Food allergy is a potentially life-threatening disease and a growing public health issue. The Centers for Disease Control and Prevention states the number of U.S. children with food allergies has increased by 50 percent from 1997 to 2011. Currently one in 13 American children, roughly two in every classroom, has a food allergy.
Food Allergy Research & Education (FARE), a leading advocacy organization working to benefit 15 million American children and adults with food allergies, launched the FARE Clinical Network on June 29 and named The Children’s Hospital of Philadelphia as one of its 22 centers for excellence.
“We are proud to be selected as a member of FARE’s Clinical Network, and look forward to collaborating in this effort to improve diagnosis and advance treatment for patients with food allergies,” said pediatric allergist Jonathan M. Spergel, MD, PhD, chief of CHOP’s Section of Allergy.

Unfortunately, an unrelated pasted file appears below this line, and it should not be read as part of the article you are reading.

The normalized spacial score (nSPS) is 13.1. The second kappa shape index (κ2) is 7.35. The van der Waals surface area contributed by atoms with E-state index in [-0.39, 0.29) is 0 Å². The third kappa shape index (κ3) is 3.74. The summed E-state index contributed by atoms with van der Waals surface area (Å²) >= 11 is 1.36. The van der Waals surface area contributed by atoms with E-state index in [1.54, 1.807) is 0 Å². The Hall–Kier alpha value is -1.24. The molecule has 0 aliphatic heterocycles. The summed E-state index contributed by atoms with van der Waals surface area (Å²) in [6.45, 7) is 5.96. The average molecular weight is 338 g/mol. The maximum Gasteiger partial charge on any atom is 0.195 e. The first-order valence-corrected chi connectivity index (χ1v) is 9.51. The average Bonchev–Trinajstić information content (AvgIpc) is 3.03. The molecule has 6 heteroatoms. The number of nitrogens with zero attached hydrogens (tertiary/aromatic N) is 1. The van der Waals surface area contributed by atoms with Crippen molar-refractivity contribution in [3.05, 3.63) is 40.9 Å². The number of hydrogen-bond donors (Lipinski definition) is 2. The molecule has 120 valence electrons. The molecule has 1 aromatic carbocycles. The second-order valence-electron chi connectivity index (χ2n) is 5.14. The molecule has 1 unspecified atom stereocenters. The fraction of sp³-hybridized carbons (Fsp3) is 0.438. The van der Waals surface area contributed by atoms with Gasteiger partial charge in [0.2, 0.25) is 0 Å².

The FARE Clinical Network aims to accelerate drug development in the field by conducting clinical trials of new treatments, as well as to establish patient registries. FARE will initially fund the centers of excellence with an investment of more than $2 million per year.
FARE selected the centers for excellence based on their focus on applying new evidence based-knowledge to this important field. Earlier this year, Dr. Spergel and other CHOP researchers identified four new genes associated with the severe food allergy eosinophilic esophagitis (EoE). Because the genes appear to have roles in other allergic diseases and in inflammation, the findings may point toward potential new treatments for EoE.